Logo for the Journal of Rehab R and D

Volume 45 Number 7, 2008
   Pages 941 — 952

Headaches among Operation Iraqi Freedom/Operation Enduring Freedom veterans with mild traumatic brain injury associated with exposures to explosions

Robert L. Ruff, MD, PhD;1-2* Suzanne S. Ruff, PhD;3 Xiao-Feng Wang, PhD4

1Neurology Service and Polytrauma System of Care, Louis Stokes Cleveland Department of Veterans Affairs Medical Center (VAMC), Cleveland, OH; 2Department of Neurology, Case Western Reserve University, Cleveland, OH; 3Psychology Service and Polytrauma System of Care, Louis Stokes Cleveland VAMC, Cleveland, OH; 4Department of Quantitative Health Sciences, The Cleveland Clinic, Cleveland, OH

Abstract — Traumatic brain injury (TBI) is a common injury type among Operation Iraqi Freedom/Operation Enduring Freedom (OIF/OEF) veterans, and headaches are a frequent consequence of TBI. We examined the hypothesis that among veterans who reported mild TBI caused by exposure to an explosion during deployment in OIF/OEF, those with residual neurocognitive deficits would have a higher frequency of headaches and more severe headaches. We evaluated 155 consecutive veterans with neurological examination and neuropsychological testing. We excluded 29 veterans because they did not have mild TBI or they did not complete the evaluation. We analyzed headache pattern, intensity, and frequency. Among the 126 veterans studied, 80 had impairments on neurological examination or neuropsychological testing that were best attributed to TBI. Veterans with impairments had been exposed to more explosions and were more likely to have headache, features of migraine, more severe pain, more frequent headaches, posttraumatic stress disorder, and impaired sleep with nightmares.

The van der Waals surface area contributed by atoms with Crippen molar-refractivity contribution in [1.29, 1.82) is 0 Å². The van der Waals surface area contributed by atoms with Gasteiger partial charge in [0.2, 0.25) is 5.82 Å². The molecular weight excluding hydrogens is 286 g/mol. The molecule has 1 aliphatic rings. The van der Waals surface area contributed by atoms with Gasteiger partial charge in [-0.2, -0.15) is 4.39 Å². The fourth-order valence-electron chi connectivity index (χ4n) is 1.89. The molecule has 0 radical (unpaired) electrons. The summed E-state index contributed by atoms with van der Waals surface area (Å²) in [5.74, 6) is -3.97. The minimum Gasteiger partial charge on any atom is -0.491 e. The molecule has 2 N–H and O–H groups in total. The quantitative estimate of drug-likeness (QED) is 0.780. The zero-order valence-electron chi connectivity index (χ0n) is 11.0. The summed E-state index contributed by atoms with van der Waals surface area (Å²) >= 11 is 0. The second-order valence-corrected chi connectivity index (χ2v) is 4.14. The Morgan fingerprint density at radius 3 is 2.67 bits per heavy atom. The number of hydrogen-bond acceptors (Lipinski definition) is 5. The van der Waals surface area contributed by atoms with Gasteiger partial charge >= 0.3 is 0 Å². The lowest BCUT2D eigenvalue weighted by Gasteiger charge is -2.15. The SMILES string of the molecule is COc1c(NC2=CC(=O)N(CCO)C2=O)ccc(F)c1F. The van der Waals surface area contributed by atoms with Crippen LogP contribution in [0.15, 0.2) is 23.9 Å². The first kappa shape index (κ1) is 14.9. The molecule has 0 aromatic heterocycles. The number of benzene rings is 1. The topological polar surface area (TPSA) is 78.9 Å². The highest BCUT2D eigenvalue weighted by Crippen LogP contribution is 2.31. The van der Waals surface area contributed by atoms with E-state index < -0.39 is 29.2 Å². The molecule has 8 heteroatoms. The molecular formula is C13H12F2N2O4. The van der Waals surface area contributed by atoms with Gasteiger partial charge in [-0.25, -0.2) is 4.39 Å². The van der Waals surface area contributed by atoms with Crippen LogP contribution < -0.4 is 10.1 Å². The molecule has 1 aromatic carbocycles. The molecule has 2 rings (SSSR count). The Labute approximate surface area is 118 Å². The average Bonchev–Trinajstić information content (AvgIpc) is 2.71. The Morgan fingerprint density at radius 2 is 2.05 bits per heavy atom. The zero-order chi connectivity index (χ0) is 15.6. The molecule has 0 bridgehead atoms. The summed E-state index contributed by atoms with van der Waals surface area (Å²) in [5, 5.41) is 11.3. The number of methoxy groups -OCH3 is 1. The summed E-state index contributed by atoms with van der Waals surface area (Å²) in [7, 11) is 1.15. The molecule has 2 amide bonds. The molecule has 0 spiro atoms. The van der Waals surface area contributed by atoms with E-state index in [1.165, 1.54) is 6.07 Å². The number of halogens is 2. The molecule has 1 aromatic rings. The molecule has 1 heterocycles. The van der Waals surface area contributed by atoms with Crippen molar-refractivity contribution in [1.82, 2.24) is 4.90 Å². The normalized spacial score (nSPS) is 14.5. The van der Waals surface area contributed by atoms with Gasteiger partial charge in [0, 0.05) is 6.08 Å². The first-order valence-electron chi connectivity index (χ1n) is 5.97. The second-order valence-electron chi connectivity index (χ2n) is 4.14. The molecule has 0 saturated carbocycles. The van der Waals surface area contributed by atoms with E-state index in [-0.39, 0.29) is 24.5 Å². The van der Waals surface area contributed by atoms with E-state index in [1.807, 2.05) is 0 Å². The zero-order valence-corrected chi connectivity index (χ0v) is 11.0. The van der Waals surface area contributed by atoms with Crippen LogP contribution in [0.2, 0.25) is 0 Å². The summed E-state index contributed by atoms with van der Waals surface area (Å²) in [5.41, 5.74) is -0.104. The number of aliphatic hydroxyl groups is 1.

Key words: blast, combat, explosion, headache, migraine, OEF, OIF, pain, sleep, traumatic brain injury.


Abbreviations: CI = confidence interval; CVLT-II = California Verbal Learning Test, Second Edition; LSCVAMC = Louis Stokes Cleveland Department of Veterans Affairs Medical Center; MMPI-II = Minnesota Multiphasic Personality Inventory, Second Edition; MRI = magnetic resonance imaging; OIF/OEF = Operation Iraqi Freedom/Operation Enduring Freedom; OR = odds ratio; PTSD = posttraumatic stress disorder; SE = standard error of the mean; TBI = traumatic brain injury; VA = Department of Veterans Affairs; VHA = Veterans Health Administration; WAIS-III = Wechsler Adult Intelligence Scale, Third Edition; WMS-III = Wechsler Memory Scale, Third Edition.